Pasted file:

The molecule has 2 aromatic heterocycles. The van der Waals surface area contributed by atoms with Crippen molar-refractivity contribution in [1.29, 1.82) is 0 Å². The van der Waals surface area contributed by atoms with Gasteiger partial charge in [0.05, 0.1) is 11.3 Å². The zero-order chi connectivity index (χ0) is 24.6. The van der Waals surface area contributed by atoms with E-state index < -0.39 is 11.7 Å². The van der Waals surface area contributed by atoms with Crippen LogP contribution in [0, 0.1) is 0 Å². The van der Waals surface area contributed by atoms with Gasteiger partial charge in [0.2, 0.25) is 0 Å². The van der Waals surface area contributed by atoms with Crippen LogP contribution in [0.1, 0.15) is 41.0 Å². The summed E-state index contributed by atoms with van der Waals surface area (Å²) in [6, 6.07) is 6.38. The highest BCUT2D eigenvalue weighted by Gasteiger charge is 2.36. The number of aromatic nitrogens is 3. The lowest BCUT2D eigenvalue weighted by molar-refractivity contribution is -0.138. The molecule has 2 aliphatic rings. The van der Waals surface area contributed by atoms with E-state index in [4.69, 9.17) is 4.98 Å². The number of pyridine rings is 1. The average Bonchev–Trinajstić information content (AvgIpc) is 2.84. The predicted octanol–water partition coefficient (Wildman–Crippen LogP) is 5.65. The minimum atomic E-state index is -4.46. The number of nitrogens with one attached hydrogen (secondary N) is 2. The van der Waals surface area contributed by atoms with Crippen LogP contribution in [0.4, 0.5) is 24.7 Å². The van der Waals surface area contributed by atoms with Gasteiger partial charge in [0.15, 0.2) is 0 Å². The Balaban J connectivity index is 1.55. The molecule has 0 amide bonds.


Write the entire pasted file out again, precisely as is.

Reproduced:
The molecule has 2 aromatic heterocycles. The van der Waals surface area contributed by atoms with Crippen molar-refractivity contribution in [1.29, 1.82) is 0 Å². The van der Waals surface area contributed by atoms with Gasteiger partial charge in [0.05, 0.1) is 11.3 Å². The zero-order chi connectivity index (χ0) is 24.6. The van der Waals surface area contributed by atoms with E-state index < -0.39 is 11.7 Å². The van der Waals surface area contributed by atoms with Crippen LogP contribution in [0, 0.1) is 0 Å². The van der Waals surface area contributed by atoms with Gasteiger partial charge in [0.2, 0.25) is 0 Å². The van der Waals surface area contributed by atoms with Crippen LogP contribution in [0.1, 0.15) is 41.0 Å². The summed E-state index contributed by atoms with van der Waals surface area (Å²) in [6, 6.07) is 6.38. The highest BCUT2D eigenvalue weighted by Gasteiger charge is 2.36. The number of aromatic nitrogens is 3. The lowest BCUT2D eigenvalue weighted by molar-refractivity contribution is -0.138. The molecule has 2 aliphatic rings. The van der Waals surface area contributed by atoms with E-state index in [4.69, 9.17) is 4.98 Å². The number of pyridine rings is 1. The average Bonchev–Trinajstić information content (AvgIpc) is 2.84. The predicted octanol–water partition coefficient (Wildman–Crippen LogP) is 5.65. The minimum atomic E-state index is -4.46. The number of nitrogens with one attached hydrogen (secondary N) is 2. The van der Waals surface area contributed by atoms with Crippen LogP contribution in [0.4, 0.5) is 24.7 Å². The van der Waals surface area contributed by atoms with Gasteiger partial charge in [0.15, 0.2) is 0 Å². The Balaban J connectivity index is 1.55. The molecule has 0 amide bonds.